President Obama is blaming GOP vice-presidential choice Congressman Paul Ryan for blocking the farm bill … and it seems that platform is the center of much campaigning and finger-pointing from the top down. Congressman Todd Akin garnered an endorsement from the Missouri Farm Bureau, even though he voted against the farm bill and McCaskill supports it. McCaskill has responded by launching a Missouri “barnstorming tour,” talking to farmers throughout the state about her voting record to support agriculture in our state.
Congressman Sam Graves — who is up for re-election to Northwest Missouri’s 6th Congressional District — says the fight is not only between Democrats and Republicans, but also rural and urban politicians.
Graves says there has been talk of taking federal nutrition programs out of the farm bill and making them two separate policies, but says Congress will always take up federal aid programs such as food stamps, WIC and school lunch programs. He fears if they aren’t linked to farm policy, important protections for farmers will be ignored altogether. In a nutshell, he says urban members of Congress want to talk about food stamps, and the way it’s linked to agriculture now, that ensures agriculture issues get the proper attention in Congress.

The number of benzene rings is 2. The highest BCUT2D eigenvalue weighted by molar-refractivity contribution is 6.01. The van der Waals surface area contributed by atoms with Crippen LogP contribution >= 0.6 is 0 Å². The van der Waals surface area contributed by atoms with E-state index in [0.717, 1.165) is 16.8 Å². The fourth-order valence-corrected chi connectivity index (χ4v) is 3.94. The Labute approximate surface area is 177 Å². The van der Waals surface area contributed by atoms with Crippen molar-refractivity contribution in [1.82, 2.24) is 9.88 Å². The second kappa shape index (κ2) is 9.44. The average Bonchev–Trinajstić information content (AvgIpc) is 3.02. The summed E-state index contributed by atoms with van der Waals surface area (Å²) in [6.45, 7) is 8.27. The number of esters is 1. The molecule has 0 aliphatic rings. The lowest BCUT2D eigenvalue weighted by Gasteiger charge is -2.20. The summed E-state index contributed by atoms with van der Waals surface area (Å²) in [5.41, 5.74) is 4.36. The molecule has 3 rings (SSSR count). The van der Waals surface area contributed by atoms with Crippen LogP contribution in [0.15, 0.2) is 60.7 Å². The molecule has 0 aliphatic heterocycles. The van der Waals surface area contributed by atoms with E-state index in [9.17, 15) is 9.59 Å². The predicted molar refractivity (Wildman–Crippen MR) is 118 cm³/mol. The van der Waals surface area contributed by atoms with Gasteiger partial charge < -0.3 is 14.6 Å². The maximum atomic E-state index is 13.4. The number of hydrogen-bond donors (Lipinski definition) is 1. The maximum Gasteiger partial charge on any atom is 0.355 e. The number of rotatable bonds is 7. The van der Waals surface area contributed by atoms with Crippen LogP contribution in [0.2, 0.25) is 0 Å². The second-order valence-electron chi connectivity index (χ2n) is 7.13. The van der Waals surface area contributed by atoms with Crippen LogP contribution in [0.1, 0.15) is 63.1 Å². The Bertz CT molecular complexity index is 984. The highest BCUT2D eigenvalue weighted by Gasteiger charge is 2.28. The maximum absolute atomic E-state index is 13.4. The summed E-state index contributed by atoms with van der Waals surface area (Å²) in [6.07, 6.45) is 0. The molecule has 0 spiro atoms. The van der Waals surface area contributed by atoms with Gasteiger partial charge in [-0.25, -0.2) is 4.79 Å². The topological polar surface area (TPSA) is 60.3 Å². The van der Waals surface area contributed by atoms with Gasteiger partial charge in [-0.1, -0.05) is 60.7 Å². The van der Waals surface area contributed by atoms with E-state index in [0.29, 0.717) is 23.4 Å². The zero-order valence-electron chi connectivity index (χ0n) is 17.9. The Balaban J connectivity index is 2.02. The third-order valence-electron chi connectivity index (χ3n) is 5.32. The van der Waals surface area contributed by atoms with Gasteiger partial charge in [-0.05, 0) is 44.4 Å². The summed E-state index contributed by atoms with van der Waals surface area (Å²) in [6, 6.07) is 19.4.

He says rather than a “farm bill,” it’s really a “consumer food policy.” Graves says many people don’t realize they rely on ag policy three times a day, that it’s a part of our very basic existence. He says the policy that comes forth must ensure that the food safety, production and affordability in the U.S. remains at the top of the global market.
He says the current administration has “blown up” the food stamps program, tripling the amount of people who are eligible to receive them. He thinks that’s where the divide begins on how the farm bill should be handled in Congress. He calls the process frustrating.
The full Senate passed its farm bill version, yet the House has yet to take up the version passed by the House Ag Committee — so it has yet to come up for debate. Agriculture Secretary Vilsack and others say they’re opposed “Darwinian cuts” to nutrition programs.